The cast is terrific and there’s really nothing here I can’t recommend.
A mid-tier newspaper is in full chaos mode as two editors battle for the lead headline on a regular news day.
The New York Sun, a mid-tier newspaper that scratches and hustles its way to the newsstands every morning is on the cusp of a major exclusive when its star writer and editor Henry Hackett (Michael Keaton) uncovers vital information about two accused black youths who have just been arrested and charged with the murder of two white businessmen. Nobody in New York has the information he has, but he has to fight tooth and nail with the desperately ambitious managing editor in the office Alicia Clark (Glenn Close) while the surly senior editor (Robert Duvall) is out of the office on personal business. Clark doesn’t care if the paper runs a false headline as long as it meets the deadline, but Hackett – faced with an onslaught of stress with his super pregnant wife (Marisa Tomei) and a job offer from a much bigger paper – has to juggle and put out endless fires before the day is done.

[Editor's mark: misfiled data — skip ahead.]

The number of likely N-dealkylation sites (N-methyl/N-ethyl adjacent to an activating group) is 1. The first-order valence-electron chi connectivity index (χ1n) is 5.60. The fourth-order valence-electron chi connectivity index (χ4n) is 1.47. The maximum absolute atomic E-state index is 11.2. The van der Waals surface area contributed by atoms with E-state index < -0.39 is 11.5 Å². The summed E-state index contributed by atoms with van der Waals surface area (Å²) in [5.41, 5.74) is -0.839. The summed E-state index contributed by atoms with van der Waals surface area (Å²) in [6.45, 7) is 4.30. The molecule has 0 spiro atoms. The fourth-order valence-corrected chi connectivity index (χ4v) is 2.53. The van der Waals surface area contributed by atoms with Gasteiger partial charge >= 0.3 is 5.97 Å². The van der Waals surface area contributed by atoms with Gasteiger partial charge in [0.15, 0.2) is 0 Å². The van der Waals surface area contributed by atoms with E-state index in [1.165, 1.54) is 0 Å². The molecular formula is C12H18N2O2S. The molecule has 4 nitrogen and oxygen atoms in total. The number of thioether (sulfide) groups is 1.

A fast-paced thriller with a sardonic sense of humor and a strong script by David and Stephen Koepp, Ron Howard’s The Paper might have some stuff in it that goes a bit overboard (like Randy Quaid’s burnout columnist character firing a gun at the office to get everyone’s attention, for example), but it feels pretty realistic – if over pressurized – for entertainment’s sake. The cast is terrific and there’s really nothing here I can’t recommend. I remember seeing this theatrically in ’94 and I’m happy to report that the movie has aged well.
Mill Creek has just released The Paper on Blu-ray, and while the transfer is merely adequate, they’ve added some bonus features on the disc, including new interviews with Ron Howard, David and Stephen Koepp. Affordably priced to own, this release is a solid pick-up.